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If you simply put them side by side without opening them you might think that they are different kind of books (especially if you know the excellent Lester Bangs bio by De Rogatis), but once opened, browsed and compared you may ask yourself whether or not it was a single project which collapsed along the way and gave birth to two different tomes.
De Rogatis work looses in terms of illustrations (sometimes it is simple a matter of how many pictures from the same sessions appear in one book and how many in the other) and as both books boast that as the main feature, the final winner is Kugelberg, although pricier.
I give therefore - in terms of illustrated contents five stars to Kugelberg and three stars to DeRogatis.
You may want to buy the latter if you are short of money.
For a proper history of VU, maybe with less frills, you have to look somewhere else: either start with (classic) Bockris-Malanga, Uptight, or the so called "reader" put together by Clinton Heylin, All Yestredays' Parties; not forgetting the recent White Light/White Heath The Velvet Underground Day by Day by Richie Unterberger.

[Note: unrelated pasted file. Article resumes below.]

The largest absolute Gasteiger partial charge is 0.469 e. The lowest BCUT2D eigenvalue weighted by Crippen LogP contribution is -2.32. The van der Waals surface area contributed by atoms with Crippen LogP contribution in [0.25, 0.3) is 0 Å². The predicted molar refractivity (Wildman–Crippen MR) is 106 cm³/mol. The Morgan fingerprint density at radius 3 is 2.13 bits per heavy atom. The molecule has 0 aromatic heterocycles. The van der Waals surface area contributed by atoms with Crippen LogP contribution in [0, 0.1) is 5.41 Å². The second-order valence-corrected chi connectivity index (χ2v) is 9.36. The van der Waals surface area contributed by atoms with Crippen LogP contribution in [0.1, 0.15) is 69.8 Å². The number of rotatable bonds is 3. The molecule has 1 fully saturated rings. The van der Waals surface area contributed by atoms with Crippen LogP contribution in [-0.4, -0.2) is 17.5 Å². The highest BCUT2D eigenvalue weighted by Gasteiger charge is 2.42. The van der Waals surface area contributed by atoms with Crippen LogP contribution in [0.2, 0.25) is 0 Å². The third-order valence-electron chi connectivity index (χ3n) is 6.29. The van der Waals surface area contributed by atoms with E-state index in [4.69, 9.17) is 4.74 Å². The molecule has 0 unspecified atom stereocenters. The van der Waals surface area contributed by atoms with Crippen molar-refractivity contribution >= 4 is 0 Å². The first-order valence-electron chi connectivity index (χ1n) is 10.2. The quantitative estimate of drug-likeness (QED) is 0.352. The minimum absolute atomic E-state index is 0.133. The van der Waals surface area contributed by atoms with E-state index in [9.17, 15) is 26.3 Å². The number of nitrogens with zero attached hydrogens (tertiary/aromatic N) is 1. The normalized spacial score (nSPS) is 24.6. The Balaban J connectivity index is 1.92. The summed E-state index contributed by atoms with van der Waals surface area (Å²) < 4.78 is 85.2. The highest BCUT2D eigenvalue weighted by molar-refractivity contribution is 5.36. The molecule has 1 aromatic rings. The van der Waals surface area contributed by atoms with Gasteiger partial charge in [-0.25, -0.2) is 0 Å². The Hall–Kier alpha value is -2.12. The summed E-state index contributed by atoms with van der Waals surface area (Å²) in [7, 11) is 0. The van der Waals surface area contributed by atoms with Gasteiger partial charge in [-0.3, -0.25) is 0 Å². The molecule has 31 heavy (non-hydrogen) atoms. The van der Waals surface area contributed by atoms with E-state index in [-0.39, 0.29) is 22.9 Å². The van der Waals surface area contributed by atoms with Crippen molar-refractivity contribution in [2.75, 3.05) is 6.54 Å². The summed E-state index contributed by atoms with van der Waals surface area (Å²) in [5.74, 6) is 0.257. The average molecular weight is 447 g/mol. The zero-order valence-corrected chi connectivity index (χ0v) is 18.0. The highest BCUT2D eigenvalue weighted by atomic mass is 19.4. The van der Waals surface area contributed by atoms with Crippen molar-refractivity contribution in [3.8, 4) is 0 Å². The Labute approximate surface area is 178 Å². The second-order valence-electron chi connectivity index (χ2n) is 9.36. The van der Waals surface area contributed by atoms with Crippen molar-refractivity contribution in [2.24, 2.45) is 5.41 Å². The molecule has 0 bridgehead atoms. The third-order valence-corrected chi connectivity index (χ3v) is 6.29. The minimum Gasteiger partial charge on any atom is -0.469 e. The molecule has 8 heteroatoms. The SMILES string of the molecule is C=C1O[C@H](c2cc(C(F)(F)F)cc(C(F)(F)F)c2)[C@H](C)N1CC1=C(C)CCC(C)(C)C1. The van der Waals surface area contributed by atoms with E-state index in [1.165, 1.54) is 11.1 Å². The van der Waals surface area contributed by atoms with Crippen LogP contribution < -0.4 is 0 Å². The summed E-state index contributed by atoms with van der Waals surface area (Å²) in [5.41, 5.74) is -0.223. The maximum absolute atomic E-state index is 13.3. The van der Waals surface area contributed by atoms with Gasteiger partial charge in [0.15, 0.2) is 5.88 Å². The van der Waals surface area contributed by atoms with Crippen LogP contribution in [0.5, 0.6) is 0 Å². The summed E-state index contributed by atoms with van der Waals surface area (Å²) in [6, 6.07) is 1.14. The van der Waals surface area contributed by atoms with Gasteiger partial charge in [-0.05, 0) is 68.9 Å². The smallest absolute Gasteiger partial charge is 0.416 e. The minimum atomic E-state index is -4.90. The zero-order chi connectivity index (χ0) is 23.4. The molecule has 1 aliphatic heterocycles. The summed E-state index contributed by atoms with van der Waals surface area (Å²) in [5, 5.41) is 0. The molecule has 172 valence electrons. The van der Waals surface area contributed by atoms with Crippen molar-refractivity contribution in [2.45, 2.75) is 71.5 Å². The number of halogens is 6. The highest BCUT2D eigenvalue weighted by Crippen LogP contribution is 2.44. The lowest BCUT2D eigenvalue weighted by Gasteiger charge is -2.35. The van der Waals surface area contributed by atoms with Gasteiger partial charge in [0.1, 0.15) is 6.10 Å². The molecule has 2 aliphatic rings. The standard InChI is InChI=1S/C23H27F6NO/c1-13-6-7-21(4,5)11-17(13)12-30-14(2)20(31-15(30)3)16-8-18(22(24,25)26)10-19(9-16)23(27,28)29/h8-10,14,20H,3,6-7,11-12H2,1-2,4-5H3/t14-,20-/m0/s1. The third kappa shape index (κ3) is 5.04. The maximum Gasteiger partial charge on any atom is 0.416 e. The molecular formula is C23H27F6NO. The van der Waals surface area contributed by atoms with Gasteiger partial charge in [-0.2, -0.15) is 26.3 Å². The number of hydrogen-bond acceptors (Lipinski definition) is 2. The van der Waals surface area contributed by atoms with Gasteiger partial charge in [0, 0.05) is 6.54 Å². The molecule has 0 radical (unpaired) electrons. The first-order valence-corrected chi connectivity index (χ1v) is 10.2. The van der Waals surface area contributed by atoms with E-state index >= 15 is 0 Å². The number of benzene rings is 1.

Probably the subject matter went a long way to placing them on a higher plane than say the Strawberry Alarm Clock or the Electric Prunes or the Grateful Dead but Lou Reed had an interesting pedigree which went back into the doowop singles for the Time label and the Pickwick stuff when Reed was like a One Man Brill Building churning out songs to purposely copy the hits of the day.
Copying other people is something Lou did well-All Tomorrows' Parties for instance is a rewrite of The Bells of Rhymney.
I only have a minimal interest-I'm not that interested in reading reams of serious literature about what went on in the Reed mind.
So this book is fine as there's plenty of pix on every page